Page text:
A national campaign to push government to deliver health promises such as addressing HIV/AIDS stigma, is being spearheaded by the Alliance for Reproductive Health Rights (ARHR) and key HIV and health related civil society groups.

To kick start the campaign, the ARHR and its partners will launch a "Fair Play for Africa Campaign" in Accra on 15th April 2010 at the College of Physicians and Surgeons, to compel the government of Ghana to implement protocols and agreements on health and its related issues.

A statement issued by ARHR in Accra on Wednesday said, the Fair Play for Africa Campaign seeks to use the first-ever World Cup in Africa in June this year and the upcoming Millennium Development Goals Summit in September in New York, to highlight health issues, which required critical attention.

The ARHR together with institutions such as the Ghana AIDS Commission, Child Rights International, Society for Women Against HIV and AIDS (SWAA) and the Retired Footballers Association of Ghana are coordinating the campaign.

The rest are Accra Hearts of Oak football club, Kumasi Asante Kotoko football club, the Ghana Football Association, Sports Writers Association of Ghana (SWAG), the National Association of Persons Living with HIV/AIDS, the National Sports Council, the Ministry of Health, the Integrated Social Development and ISODEC, CEDEP and CENCOSAD among others.

The statement reiterated the need to unite and mobilize people across Africa to demand the right to universal access to health and HIV services as well as build on and link existing campaigns around health in 10 African countries.

"This will help to exert collective pressure on governments to meet the health Millennium Development Goals (MDGs)," it added.

Fair Play Ghana Campaign also seeks to urge government to fulfil the Abuja promise to spend at least 15 per cent of its budget from domestic funds on health.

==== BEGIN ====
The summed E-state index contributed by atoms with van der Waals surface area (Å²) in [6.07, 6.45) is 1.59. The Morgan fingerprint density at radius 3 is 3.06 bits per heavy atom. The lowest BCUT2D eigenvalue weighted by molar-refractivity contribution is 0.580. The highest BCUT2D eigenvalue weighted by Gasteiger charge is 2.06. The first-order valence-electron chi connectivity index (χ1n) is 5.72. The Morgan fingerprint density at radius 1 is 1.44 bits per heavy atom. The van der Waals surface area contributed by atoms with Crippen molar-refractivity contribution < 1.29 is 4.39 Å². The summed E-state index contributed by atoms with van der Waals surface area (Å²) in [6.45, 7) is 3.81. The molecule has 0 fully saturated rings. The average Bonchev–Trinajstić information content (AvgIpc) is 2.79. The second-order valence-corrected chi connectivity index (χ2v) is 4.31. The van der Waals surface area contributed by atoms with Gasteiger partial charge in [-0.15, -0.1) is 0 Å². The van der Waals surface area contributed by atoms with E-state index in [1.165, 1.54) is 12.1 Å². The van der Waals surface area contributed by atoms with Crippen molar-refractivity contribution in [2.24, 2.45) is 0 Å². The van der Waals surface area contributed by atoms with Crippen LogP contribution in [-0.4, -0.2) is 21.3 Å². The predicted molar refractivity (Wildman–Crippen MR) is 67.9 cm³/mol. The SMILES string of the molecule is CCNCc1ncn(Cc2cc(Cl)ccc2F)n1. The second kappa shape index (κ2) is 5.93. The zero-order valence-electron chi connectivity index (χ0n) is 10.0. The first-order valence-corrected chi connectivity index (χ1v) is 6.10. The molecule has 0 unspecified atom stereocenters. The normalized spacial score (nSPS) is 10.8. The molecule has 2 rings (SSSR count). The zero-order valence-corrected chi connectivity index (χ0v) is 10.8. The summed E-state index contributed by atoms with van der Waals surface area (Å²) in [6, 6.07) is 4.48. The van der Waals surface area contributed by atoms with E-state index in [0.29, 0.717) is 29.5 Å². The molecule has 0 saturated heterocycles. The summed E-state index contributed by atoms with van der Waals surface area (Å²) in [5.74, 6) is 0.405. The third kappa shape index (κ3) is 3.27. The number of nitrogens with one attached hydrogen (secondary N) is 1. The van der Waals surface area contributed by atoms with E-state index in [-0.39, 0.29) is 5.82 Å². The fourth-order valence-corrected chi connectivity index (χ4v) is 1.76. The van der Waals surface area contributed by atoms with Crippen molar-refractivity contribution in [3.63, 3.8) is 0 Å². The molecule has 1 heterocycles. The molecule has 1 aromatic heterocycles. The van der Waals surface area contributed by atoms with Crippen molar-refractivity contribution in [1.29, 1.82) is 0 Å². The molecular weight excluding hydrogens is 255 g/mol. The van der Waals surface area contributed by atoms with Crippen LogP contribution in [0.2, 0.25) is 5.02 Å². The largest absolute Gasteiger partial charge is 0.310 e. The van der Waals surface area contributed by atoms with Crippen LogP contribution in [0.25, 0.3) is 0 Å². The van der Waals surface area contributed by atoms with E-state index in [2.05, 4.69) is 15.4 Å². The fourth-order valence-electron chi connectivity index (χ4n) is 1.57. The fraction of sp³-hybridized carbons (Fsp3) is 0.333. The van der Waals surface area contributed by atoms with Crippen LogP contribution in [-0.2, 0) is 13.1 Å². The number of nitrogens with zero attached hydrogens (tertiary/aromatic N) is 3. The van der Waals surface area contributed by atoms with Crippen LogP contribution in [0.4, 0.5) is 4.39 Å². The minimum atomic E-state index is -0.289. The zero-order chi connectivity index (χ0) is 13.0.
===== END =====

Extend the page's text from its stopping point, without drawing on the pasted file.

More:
In 2001, African leaders at a meeting in Abuja, Nigeria, promised to increase spending on health to at least 15 per cent of their national budgets by 2015.

As at 2010 only six countries, Botswana, Burkina Faso, Malawi, Niger, Rwanda and Zambia have reached the target. Though Ghana has made stringent efforts to meet the target, it is yet to attain the minimum 15 per cent.

The statement said insufficient budgetary allocation for health has several negative ramifications since investment in training of health personnel and expansion in health infrastructure would be badly affected.

It said it would also impact negatively on health outcomes in areas such as maternal and child mortality, malaria morbidity and mortality. Poor women of reproductive age and young people in particular are worst affected.

HIV and AIDS stigma, the statement said, was militating against efforts aimed at reducing and combating the illness thus jeopardizing the possibility of attaining MDG "6" which is to combat HIV/AIDS, malaria and other diseases.

The Ghana AIDS Commission estimated that less than 10 per cent of Ghanaians knew their HIV status, while the other 90 percent were hesitant to get tested largely because of the stigma.

The Commission also indicated that majority of Persons Living with HIV/AIDS (PLHIV) refused to go for treatment because of stigma and consequently resorted to secrecy as a coping strategy.

"The possibility of spreading HIV is reduced when people know their status and take responsible measures to contain the illness.

"Women bear the greater burden of the disease due to their inability to negotiate safer sex. Females also form the majority of care providers for Persons Living with HIV/AIDS," it said.

The statement said there was an urgent need for HIV/AIDS stigma to be addressed at all levels, governmental, regional, district and community to encourage more Ghanaians especially women to go for testing and other HIV/AIDS services.

 

Source: GNA. 14th of April, 2010

 

Ghana: Violence Against Women Still Rampant in the Northern Region
Column by Helena Selby

Why won't men ever allow women to be? Why won't men allow women to enjoy the solitude and happiness they are entitled to in this world? Everyday campaigns against violence against women send messages across the country, but men, who are the very culprits, turn a deaf ear to it.

Is it a crime to be a weaker vessel, or to be at the service of the stronger ones? When will men begin to treat women fairly, and stop their cowardly attitude towards women, knowing very well that they can never defend themselves.